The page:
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Juneteenth 2022: Web Resources

Celebrate Juneteenth


Juneteenth dates back to June 19, 1865, when the news of the Emancipation Proclamation - which had been signed over two years earlier - reached Texas via military order proclaiming the freedom of all enslaved people. The name of the 155-year-old holiday comes from a combination of the words "June" and "Nineteenth," commemorating that date in 1865 on which 250,000 people in Texas gained their freedom. The first Juneteenth celebration was held the following year and is celebrated to this day across the United States, the oldest nationally celebrated holiday commemorating the end of slavery, according to

Read more about the history and continuing importance of Juneteenth:

Henry Louis Gates, Jr.: What is Juneteenth?

Gates, Professor and Director of the Hutchins Center for African and African American Research at Harvard University, on the history and current celebrations of Juneteenth.

Jamelle Bouie: The Black American Holiday Everyone Should Celebrate but Doesn’t

Bouie explains the significance of Juneteenth: "not just a celebration of emancipation, it’s a celebration of our commitment to make it real."

Juneteenth: The Growth of an African-American Holiday (1865 - )

From BlackPast

NMAAHC: The Historical Legacy of Juneteenth

The National Museum of African American History and Culture on the historical legacy of Juneteenth.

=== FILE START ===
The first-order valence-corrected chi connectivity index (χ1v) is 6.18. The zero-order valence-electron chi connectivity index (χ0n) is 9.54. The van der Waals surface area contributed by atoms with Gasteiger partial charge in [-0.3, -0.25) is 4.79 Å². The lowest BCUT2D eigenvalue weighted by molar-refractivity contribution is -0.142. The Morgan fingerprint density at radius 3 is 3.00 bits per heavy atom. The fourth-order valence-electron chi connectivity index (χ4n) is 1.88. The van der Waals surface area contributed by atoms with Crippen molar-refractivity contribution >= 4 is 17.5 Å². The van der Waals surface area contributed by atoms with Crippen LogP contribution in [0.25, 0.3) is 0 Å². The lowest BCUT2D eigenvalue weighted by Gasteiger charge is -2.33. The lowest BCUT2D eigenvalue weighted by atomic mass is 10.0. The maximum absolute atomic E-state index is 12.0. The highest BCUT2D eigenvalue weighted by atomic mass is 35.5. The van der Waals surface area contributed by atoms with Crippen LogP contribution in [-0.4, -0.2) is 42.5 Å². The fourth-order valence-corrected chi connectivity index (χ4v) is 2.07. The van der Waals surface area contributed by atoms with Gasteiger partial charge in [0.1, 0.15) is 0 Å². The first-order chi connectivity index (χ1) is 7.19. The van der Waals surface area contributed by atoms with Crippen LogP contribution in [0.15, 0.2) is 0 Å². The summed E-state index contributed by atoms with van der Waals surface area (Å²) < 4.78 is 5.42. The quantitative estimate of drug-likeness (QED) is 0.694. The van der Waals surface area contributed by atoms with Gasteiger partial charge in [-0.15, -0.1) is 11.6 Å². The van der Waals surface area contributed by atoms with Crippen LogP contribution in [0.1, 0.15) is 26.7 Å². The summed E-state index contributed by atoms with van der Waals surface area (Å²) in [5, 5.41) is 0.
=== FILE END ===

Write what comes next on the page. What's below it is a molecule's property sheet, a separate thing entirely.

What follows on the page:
The Zinn Education Project: June 19, 1865: “Juneteenth” Emancipation Day

From the Zinn Education Project, a history of Juneteenth including teaching guides and resources.

Video: "The History of Juneteenth"

A 14-minute lecture, “The History of Juneteenth,” by the late Dr. Hari Jones, Civil War Historian and Curator at the African American Civil War Museum, Washington, D.C.

In 1900, James Weldon Johnson composed the poem that would become the hymn that, in the 1920s, would be adopted by the NAACP as the official Negro National Anthem.  For more information see Smithsonian Magazine.

It became one of the most iconic songs. See the CNN article What Makes "Lift Every Voice and Sing" so Iconic by Faith Karimi and AJ Willingham, CNN

Lift Every Voice and Sing
By James Weldon Johnson

Lift every voice and sing
Till earth and heaven ring,
Ring with the harmonies of Liberty;
Let our rejoicing rise
High as the listening skies,
Let it resound loud as the rolling sea.
Sing a song full of the faith that the dark past has taught us,
Sing a song full of the hope that the present has brought us,
Facing the rising sun of our new day begun
Let us march on till victory is won.

Stony the road we trod,
Bitter the chastening rod,
Felt in the days when hope unborn had died;
Yet with a steady beat,
Have not our weary feet
Come to the place for which our fathers sighed?
We have come over a way that with tears has been watered,
We have come, treading our path through the blood of the slaughtered,
Out from the gloomy past,
Till now we stand at last
Where the white gleam of our bright star is cast.

God of our weary years,
God of our silent tears,
Thou who has brought us thus far on the way;
Thou who has by Thy might Led us into the light,
Keep us forever in the path, we pray.
Lest our feet stray from the places, our God, where we met Thee,
Lest, our hearts drunk with the wine of the world, we forget Thee;